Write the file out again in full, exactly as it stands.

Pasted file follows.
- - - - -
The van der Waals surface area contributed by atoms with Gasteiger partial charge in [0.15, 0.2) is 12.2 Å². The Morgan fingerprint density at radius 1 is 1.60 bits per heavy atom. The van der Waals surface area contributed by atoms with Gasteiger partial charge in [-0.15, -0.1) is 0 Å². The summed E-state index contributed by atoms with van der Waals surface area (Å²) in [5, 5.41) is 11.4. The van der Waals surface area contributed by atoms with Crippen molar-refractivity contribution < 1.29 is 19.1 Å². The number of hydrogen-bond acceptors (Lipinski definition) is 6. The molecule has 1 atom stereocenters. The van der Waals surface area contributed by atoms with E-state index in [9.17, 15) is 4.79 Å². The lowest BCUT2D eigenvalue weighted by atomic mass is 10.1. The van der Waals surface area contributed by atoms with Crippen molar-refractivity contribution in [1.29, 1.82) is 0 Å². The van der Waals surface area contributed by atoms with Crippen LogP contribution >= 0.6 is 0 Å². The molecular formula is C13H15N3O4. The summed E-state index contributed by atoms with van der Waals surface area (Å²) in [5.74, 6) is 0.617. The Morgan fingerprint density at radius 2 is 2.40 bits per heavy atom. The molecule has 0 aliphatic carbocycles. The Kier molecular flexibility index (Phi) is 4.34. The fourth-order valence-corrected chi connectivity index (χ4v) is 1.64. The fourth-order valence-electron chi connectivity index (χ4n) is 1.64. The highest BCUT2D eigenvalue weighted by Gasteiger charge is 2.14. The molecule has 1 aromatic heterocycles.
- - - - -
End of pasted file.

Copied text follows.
The van der Waals surface area contributed by atoms with Gasteiger partial charge in [0.15, 0.2) is 12.2 Å². The Morgan fingerprint density at radius 1 is 1.60 bits per heavy atom. The van der Waals surface area contributed by atoms with Gasteiger partial charge in [-0.15, -0.1) is 0 Å². The summed E-state index contributed by atoms with van der Waals surface area (Å²) in [5, 5.41) is 11.4. The van der Waals surface area contributed by atoms with Crippen molar-refractivity contribution < 1.29 is 19.1 Å². The number of hydrogen-bond acceptors (Lipinski definition) is 6. The molecule has 1 atom stereocenters. The van der Waals surface area contributed by atoms with E-state index in [9.17, 15) is 4.79 Å². The lowest BCUT2D eigenvalue weighted by atomic mass is 10.1. The van der Waals surface area contributed by atoms with Crippen molar-refractivity contribution in [1.29, 1.82) is 0 Å². The van der Waals surface area contributed by atoms with Crippen LogP contribution >= 0.6 is 0 Å². The molecular formula is C13H15N3O4. The summed E-state index contributed by atoms with van der Waals surface area (Å²) in [5.74, 6) is 0.617. The Morgan fingerprint density at radius 2 is 2.40 bits per heavy atom. The molecule has 0 aliphatic carbocycles. The Kier molecular flexibility index (Phi) is 4.34. The fourth-order valence-corrected chi connectivity index (χ4v) is 1.64. The fourth-order valence-electron chi connectivity index (χ4n) is 1.64. The highest BCUT2D eigenvalue weighted by Gasteiger charge is 2.14. The molecule has 1 aromatic heterocycles.